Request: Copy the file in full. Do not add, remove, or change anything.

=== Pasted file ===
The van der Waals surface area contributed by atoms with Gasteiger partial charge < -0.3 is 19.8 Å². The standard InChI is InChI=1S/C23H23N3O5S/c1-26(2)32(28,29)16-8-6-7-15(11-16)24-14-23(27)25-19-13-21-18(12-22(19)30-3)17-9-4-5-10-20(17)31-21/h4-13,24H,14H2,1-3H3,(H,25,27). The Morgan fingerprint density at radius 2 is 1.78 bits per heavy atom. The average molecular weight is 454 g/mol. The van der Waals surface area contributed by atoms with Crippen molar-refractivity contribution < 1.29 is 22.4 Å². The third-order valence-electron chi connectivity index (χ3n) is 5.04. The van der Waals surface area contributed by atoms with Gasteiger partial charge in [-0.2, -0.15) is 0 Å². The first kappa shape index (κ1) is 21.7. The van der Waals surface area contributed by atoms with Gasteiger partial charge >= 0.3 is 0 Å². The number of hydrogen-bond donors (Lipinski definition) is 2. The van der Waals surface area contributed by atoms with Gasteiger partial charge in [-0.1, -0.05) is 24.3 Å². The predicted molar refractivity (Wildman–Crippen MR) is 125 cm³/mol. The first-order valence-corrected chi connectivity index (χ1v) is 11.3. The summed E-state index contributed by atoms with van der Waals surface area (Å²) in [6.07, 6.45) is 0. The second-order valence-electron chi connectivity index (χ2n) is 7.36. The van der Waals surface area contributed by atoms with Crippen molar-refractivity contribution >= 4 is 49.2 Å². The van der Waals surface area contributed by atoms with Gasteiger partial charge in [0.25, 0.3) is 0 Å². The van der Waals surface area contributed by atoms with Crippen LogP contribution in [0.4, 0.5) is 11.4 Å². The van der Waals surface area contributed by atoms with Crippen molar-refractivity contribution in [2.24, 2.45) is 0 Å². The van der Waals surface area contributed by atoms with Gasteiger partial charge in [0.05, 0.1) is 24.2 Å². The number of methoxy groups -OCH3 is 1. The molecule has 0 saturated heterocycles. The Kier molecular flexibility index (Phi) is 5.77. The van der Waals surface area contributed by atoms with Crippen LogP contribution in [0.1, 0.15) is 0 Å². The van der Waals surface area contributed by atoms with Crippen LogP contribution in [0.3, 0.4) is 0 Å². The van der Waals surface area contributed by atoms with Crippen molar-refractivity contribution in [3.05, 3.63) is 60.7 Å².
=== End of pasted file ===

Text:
The van der Waals surface area contributed by atoms with Gasteiger partial charge < -0.3 is 19.8 Å². The standard InChI is InChI=1S/C23H23N3O5S/c1-26(2)32(28,29)16-8-6-7-15(11-16)24-14-23(27)25-19-13-21-18(12-22(19)30-3)17-9-4-5-10-20(17)31-21/h4-13,24H,14H2,1-3H3,(H,25,27). The Morgan fingerprint density at radius 2 is 1.78 bits per heavy atom. The average molecular weight is 454 g/mol. The van der Waals surface area contributed by atoms with Crippen molar-refractivity contribution < 1.29 is 22.4 Å². The third-order valence-electron chi connectivity index (χ3n) is 5.04. The van der Waals surface area contributed by atoms with Gasteiger partial charge in [-0.2, -0.15) is 0 Å². The first kappa shape index (κ1) is 21.7. The van der Waals surface area contributed by atoms with Gasteiger partial charge >= 0.3 is 0 Å². The number of hydrogen-bond donors (Lipinski definition) is 2. The van der Waals surface area contributed by atoms with Gasteiger partial charge in [-0.1, -0.05) is 24.3 Å². The predicted molar refractivity (Wildman–Crippen MR) is 125 cm³/mol. The first-order valence-corrected chi connectivity index (χ1v) is 11.3. The summed E-state index contributed by atoms with van der Waals surface area (Å²) in [6.07, 6.45) is 0. The second-order valence-electron chi connectivity index (χ2n) is 7.36. The van der Waals surface area contributed by atoms with Crippen molar-refractivity contribution >= 4 is 49.2 Å². The van der Waals surface area contributed by atoms with Gasteiger partial charge in [0.25, 0.3) is 0 Å². The van der Waals surface area contributed by atoms with Crippen LogP contribution in [0.4, 0.5) is 11.4 Å². The van der Waals surface area contributed by atoms with Crippen molar-refractivity contribution in [2.24, 2.45) is 0 Å². The van der Waals surface area contributed by atoms with Gasteiger partial charge in [0.05, 0.1) is 24.2 Å². The number of methoxy groups -OCH3 is 1. The molecule has 0 saturated heterocycles. The Kier molecular flexibility index (Phi) is 5.77. The van der Waals surface area contributed by atoms with Crippen LogP contribution in [0.1, 0.15) is 0 Å². The van der Waals surface area contributed by atoms with Crippen LogP contribution in [0.3, 0.4) is 0 Å². The van der Waals surface area contributed by atoms with Crippen molar-refractivity contribution in [3.05, 3.63) is 60.7 Å².